We had big plans to climb a Munro called Bein Nairnan. A Munro is a mountain (or hill) which is higher than 3000 feet or 900 meters. There are lots of them in Scotland and a lot of people have Munro-bagging as a hobby, which is to say climbing as many Munros as possible. They usually have some sort of marker on the top so you can tell when you've reached the summit. Anyway, of course I've read about the Munros and I've done some hiking, but I'd never actually got to the top of one, so I was quite excited. Brad had the Ordnance Survey map and although it looked steep, it didn't look like too bad a hike. Or so I thought... cue ominous music.
The three of us, Brad, Bella and I, started up the trail. We were only a couple of minutes into the climb when Bella started wheezing and gasping for breath. It was quite scary. Apparently she has asthma but has only had three attacks in her life, so she hadn't brought an inhaler.So that really sucked and she had to head back down by herself to walk around the loch while we went up. It just seemed like a really bad idea to have her come in case something happened while we were way up high.
So Brad and I continued on. Unfortunately, due to his *ahem* excellent map-reading skills, we ended up taking the wrong path and instead of going straight up the mountain, we sort of wound up one side, adding a mile or so onto the walk. It wasn't actually his fault, as the two paths started out really close together and it took a while to realise we were on the wrong one. Turned out that there was a lovely view on the detour, though, so it was all good.
Then we got onto the proper path, and climbed up and up and up and up and UP. We eventually stopped for lunch and had a look at the map and the hill across from us (which we were level with, and which was about 400 m high) and realised that we were not even halfway. I was not about to climb halfway up a Munro and then give up and go home, so we crammed down our lunches and surged up the mountain. Man, it was hard, though. I was going on sheer determination, because my body was under the impression that it was time to stop and lie down. The climb was not easy, either. The path was fairly clearly marked, but it went straight up through rocky bits that you had to clamber up, and cliff faces where you had to grab hold of boulders and pull yourself up. There were about four different summits - you'd get to one and think you were finally there, and then see the next one looming farther above you. By the end I was so tired and dehydrated and dizzy that I was bit worried about falling off - but then we got to one final cliff and one final path, and there we were!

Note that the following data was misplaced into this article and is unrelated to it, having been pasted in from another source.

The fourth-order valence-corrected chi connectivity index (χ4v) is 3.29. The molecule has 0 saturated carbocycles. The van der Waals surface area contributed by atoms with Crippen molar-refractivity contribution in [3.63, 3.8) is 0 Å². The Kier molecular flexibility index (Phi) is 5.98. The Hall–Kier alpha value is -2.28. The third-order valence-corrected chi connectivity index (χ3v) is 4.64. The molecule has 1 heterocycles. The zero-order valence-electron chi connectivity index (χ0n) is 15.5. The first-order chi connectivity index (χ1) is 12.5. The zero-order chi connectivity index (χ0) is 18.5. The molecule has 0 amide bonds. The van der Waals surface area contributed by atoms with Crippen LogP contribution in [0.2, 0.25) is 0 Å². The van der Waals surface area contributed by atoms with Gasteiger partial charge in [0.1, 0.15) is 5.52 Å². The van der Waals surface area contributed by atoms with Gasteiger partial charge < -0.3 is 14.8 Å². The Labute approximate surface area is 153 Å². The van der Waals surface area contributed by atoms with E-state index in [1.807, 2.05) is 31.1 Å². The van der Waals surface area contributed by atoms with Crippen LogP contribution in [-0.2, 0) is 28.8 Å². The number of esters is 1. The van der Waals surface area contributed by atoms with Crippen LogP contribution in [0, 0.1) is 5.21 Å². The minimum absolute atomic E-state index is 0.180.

There were a bunch of old Glaswegians at the top, which was a little disconcerting as they looked to be in their late 50s or early 60s, and they had clearly climbed up fairly easily. I felt better when we told them the way we climbed and they said, "Oh wow, you went the HARD WAY? There's no way we'd attempt that!" So then I felt better. Apparently there's another way you can climb up the far side that's a gentler slope.